What are Restrictive Covenants in Employment Law?
When it comes to employment contracts, there are many elements that employees fail to consider before signing and agreeing to the terms of employment. That is why it is necessary for employees to fully understand the terms of their employment, especially if any restrictive covenants are involved. Before signing an employment agreement, it is crucial to understand what restrictive covenants in employment law are and how they may impact your capabilities after leaving the job. That is why the employment lawyers at Linley Welwood have compiled some information on the most common restrictive covenants to help you understand the terms of your employment contract.
3 Common Types of Restrictive Covenants in Employment Law
In employment law, the following three types of restrictive covenants are among the most common:
1. Non-Compete Clauses
A non-compete clause limits an employee from working for a competitor or starting their own business to directly compete against their former employer. Most non-compete clauses restrict employees from competing against the company for a period of 1 to 2 years after the date of their termination or resignation, though some only restrict employees from working for competitors within a certain range of the company’s location. For example, if an employer restricts an employee from working for a competitor within 50 km of their business, the employee could start a job with a competitor outside of this range. Since non-compete clauses restrict an individual’s ability to work, they can be extremely difficult to enforce.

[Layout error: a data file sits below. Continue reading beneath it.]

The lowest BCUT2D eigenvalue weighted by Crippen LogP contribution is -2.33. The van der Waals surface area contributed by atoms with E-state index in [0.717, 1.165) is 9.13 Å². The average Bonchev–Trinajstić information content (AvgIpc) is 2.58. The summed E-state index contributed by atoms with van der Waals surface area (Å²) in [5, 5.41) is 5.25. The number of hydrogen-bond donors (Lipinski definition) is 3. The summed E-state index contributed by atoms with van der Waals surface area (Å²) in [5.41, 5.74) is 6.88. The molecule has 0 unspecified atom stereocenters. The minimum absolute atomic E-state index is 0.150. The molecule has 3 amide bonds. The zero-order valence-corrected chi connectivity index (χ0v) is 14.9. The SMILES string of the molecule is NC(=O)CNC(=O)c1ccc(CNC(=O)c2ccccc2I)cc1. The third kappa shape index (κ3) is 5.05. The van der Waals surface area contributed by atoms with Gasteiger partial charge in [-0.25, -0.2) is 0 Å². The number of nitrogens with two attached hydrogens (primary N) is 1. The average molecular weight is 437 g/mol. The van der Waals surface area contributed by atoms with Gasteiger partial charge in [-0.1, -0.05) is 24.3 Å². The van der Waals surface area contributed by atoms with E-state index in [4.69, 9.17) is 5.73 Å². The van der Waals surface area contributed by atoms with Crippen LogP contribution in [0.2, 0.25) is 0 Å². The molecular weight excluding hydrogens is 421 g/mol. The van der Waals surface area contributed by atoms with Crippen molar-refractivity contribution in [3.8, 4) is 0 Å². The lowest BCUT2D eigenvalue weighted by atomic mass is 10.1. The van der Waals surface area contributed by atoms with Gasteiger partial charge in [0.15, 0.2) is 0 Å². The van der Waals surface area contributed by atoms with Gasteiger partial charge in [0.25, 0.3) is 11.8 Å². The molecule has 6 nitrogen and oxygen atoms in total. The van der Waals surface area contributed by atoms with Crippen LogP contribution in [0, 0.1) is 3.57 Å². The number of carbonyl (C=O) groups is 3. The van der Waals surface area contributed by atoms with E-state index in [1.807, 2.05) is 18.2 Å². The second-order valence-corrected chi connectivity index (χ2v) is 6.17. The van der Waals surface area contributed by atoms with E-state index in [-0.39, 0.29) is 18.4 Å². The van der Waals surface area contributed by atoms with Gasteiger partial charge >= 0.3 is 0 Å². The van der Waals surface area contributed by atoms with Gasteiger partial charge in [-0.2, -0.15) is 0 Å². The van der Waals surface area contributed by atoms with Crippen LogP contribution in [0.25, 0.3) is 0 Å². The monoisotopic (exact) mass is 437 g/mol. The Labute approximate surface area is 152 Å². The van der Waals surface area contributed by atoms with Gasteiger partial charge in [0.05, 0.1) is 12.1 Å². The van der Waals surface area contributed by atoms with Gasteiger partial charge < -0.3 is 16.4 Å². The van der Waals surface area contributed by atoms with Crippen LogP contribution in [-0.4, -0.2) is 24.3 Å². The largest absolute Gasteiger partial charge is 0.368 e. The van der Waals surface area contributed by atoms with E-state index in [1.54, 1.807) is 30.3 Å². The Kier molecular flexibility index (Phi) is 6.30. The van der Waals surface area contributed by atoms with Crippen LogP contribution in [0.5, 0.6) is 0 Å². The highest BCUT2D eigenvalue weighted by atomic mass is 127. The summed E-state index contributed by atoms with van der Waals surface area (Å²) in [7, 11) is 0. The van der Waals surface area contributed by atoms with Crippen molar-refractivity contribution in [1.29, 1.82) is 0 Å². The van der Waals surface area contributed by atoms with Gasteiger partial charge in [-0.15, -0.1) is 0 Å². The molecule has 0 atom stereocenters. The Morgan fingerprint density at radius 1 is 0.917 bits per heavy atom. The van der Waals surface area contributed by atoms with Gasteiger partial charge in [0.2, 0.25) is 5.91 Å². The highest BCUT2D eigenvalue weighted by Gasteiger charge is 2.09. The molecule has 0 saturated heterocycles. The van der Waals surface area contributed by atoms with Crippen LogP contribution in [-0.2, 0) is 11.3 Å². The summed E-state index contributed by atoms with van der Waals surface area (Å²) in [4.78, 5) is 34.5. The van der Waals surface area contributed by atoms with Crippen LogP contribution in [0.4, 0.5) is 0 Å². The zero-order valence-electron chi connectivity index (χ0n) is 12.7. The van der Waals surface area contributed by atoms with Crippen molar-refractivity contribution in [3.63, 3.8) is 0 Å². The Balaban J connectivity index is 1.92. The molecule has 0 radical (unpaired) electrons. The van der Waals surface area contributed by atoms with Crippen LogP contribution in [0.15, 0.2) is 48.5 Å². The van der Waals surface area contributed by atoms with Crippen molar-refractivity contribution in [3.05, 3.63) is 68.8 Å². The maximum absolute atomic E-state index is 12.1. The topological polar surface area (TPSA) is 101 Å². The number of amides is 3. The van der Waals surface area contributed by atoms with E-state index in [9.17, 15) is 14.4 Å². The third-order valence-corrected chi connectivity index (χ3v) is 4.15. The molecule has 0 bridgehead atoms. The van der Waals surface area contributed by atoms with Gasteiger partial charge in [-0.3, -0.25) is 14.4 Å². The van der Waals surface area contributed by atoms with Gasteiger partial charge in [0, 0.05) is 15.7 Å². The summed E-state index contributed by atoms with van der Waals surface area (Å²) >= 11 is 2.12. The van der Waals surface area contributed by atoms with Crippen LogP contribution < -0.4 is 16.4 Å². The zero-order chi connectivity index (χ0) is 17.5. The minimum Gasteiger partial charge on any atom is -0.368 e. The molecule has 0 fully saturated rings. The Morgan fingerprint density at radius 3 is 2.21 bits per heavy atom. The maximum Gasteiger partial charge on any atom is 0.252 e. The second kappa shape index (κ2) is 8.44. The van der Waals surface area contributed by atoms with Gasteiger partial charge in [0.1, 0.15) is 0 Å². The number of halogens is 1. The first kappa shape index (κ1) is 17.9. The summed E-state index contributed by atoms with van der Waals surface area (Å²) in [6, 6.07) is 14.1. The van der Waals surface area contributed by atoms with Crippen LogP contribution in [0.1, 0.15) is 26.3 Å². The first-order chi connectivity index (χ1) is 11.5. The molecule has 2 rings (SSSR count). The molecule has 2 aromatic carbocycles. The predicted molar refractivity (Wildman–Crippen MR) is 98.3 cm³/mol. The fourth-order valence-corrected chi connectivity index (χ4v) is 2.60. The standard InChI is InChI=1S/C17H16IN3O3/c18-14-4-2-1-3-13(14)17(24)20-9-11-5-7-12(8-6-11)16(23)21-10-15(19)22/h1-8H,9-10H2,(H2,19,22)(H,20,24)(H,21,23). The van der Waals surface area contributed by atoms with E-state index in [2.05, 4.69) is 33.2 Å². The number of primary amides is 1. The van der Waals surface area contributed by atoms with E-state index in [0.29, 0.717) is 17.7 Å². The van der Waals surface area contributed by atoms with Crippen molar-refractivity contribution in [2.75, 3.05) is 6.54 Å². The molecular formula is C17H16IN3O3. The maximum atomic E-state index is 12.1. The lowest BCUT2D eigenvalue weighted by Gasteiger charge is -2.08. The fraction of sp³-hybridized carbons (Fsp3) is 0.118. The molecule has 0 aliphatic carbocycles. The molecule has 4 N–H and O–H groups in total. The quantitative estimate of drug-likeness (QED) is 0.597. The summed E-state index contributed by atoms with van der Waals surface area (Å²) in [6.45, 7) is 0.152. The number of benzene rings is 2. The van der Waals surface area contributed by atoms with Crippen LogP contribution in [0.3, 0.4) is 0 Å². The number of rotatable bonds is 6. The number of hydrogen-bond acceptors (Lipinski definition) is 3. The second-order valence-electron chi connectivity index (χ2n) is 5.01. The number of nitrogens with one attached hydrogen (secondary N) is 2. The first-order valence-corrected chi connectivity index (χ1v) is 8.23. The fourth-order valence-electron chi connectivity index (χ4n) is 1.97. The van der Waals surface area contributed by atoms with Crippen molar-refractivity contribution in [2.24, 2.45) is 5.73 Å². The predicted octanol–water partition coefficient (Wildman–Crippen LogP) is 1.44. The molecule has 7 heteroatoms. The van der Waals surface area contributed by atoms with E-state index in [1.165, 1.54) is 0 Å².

2. Non-Solicitation Clauses
A non-solicitation clause is used to prevent an employee from soliciting or trying to acquire clients of their former employer. This clause can also be used to prevent an employee from soliciting other employees to leave their current job for a role with another company. These clauses tend to be most common for sales-related roles and agencies with a long list of regular clients. While non-solicitation clauses are easier to enforce than non-compete clauses, they must still be worded carefully by the employer.
3. Non-Disclosure Agreements
Commonly abbreviated as NDA, non-disclosure agreements restrict employees from sharing confidential data or information with third parties, competitors, and other groups outside of the business. NDAs are commonly used to protect intellectual property, customer information, and other vital property that could harm the business if it were to be shared with another party. While non-disclosure agreements must be carefully worded by the employer, they are typically the easiest to enforce. This is especially true for cases involving intellectual property.
To learn more about restrictive covenants and employment contracts or to discuss the details of your case, get in touch with the team at Linley Welwood. We can be reached through our online contact form and will be happy to answer any questions you may have.